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Success! Dickson from Tanzania raised $1,160 for clubfoot treatment.

Dickson
100%
  • $1,160 raised, $0 to go
$1,160
raised
$0
to go
Fully funded
Dickson's treatment was fully funded on September 16, 2016.

Photo of Dickson post-operation

October 11, 2016

Dickson received successful clubfoot treatment.

Dickson is on the initial treatment to correct bilateral clubfoot. Cast change is done once every week, and that will be followed by a small operation and later on the use of foot abduction braces. Complete treatment will allow Dickson to walk on plantigrade and have a normal gait.

“I am pleased with the progress of my son’s treatment,” said Dickson’s mother. “I am hopeful that he will be able to walk properly when he finishes treatment and starts walking. I truly appreciate the financial support.”

Dickson is on the initial treatment to correct bilateral clubfoot. Cast change is done once every week, and that will be followed by a small...

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August 9, 2016

One-month-old Dickson is the first child born to his parents. His mother works at a small drug store as a store keeper and his father is a small-scale farmer – he relies on growing maize and beans. Apart from being born with congenital bilateral clubfoot, Dickson is a cute baby, healthy and growing without problems.

Bilateral clubfoot is a birth defect in which the foot is twisted out of shape or position. Doctors at Watsi’s medical partner recommended surgery so Dickson will be able to walk normally in the future.

The cost of treating clubfoot is just too high for Dickson’s parents to afford. Treatment, which costs $1,160, will prevent him from using the lateral aspect of his feet for walking when he starts to walk.

“We just pray that our son’s feet can be straightened to allow him to walk like other children and later on go to school,” shares Dickson’s mother.

One-month-old Dickson is the first child born to his parents. His mother works at a small drug store as a store keeper and his father is a s...

Read more

Dickson's Timeline

  • August 9, 2016
    PROFILE SUBMITTED

    Dickson was submitted by Esupat Kimerei, Rehab Surgery Project Assistant Coordinator at African Mission Healthcare.

  • August 11, 2016
    TREATMENT OCCURRED

    Dickson received treatment at Arusha Lutheran Medical Centre (ALMC) in Tanzania. Medical partners often provide care to patients accepted by Watsi before those patients are fully funded, operating under the guarantee that the cost of care will be paid for by donors.

  • September 1, 2016
    PROFILE PUBLISHED

    Dickson's profile was published to start raising funds.

  • September 16, 2016
    FULLY FUNDED

    Dickson's treatment was fully funded.

  • October 11, 2016
    TREATMENT UPDATE

    Dickson's treatment was successful. Read the update.

Funded by 27 donors

Funded by 27 donors

Treatment
Clubfoot
  • Diagnosis
  • Procedure
  • Symptoms
  • Impact on patient's life
  • Cultural or regional significance

​What kinds of symptoms do patients experience before receiving treatment?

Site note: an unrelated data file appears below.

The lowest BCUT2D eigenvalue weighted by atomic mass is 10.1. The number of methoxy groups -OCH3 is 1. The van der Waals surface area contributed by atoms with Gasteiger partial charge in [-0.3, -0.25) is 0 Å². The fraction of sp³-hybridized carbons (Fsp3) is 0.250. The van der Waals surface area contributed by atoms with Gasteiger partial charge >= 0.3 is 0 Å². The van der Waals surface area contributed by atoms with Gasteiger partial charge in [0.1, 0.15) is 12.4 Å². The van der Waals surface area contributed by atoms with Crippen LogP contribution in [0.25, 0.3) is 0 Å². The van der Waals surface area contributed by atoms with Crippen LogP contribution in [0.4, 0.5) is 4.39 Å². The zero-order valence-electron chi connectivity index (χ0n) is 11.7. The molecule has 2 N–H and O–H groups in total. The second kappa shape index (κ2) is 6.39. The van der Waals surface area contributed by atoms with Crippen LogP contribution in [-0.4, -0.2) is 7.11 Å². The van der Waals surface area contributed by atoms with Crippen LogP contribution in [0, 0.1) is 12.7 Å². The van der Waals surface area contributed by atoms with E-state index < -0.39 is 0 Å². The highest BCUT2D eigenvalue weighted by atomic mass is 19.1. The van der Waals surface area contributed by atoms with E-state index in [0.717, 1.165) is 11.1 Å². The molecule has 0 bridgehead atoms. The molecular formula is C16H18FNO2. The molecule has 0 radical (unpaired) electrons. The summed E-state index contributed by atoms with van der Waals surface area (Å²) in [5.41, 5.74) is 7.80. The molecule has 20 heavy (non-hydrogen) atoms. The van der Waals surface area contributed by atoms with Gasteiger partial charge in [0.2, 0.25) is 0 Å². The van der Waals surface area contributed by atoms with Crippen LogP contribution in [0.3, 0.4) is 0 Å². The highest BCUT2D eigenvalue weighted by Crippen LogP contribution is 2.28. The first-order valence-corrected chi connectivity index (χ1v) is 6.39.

The foot is turned inward, often severely, at the ankle, and the arch of the foot is very high. Patients experience discomfort, and the affected leg may be shorter and smaller than the other.

​What is the impact on patients’ lives of living with these conditions?

These children have a difficult time walking and running. Years of trying to walk on a clubfoot will cause wounds and other skeletal problems, such as arthritis. Patients will have difficulty fitting in shoes and participating in normal play, school, and daily activities. Many Africans make their livings through manual labor, which can be difficult with an untreated clubfoot.

What cultural or regional factors affect the treatment of these conditions?

Incidence is 1/1,000 live births, or about 1,600 cases in Tanzania annually. This is roughly similar to rates in Western countries, though many cases may be missed. There is no known reason for its occurrence in this region.

  • Process
  • Impact on patient's life
  • Risks and side-effects
  • Accessibility
  • Alternatives

What does the treatment process look like?

Patients will undergo a series of small operations, casting, and manipulations during their course of treatment. Patients will stay in the Plaster House, a rehabilitation center for children in Tanzania, for as long as their recovery takes.

What is the impact of this treatment on the patient’s life?

The bones and joint will become aligned, and long-term disability will be prevented.

What potential side effects or risks come with this treatment?

Clubfoot is very treatable. The surgery is minor and not risky.

How accessible is treatment in the area? What is the typical journey like for a patient to receive care?

Care is not easily accessible. Most patients live in remote, rural areas and are identified through mobile outreach. The pediatric surgical program at Arusha Lutheran Medical Centre was started to meet the large burden of pediatric disability in the region.

What are the alternatives to this treatment?

There are no alternatives. If not treated, the condition will persist and will result in disability.

Meet another patient you can support

100% of your donation funds life-changing surgery.

Meet another patient you can support

100% of your donation funds life-changing surgery.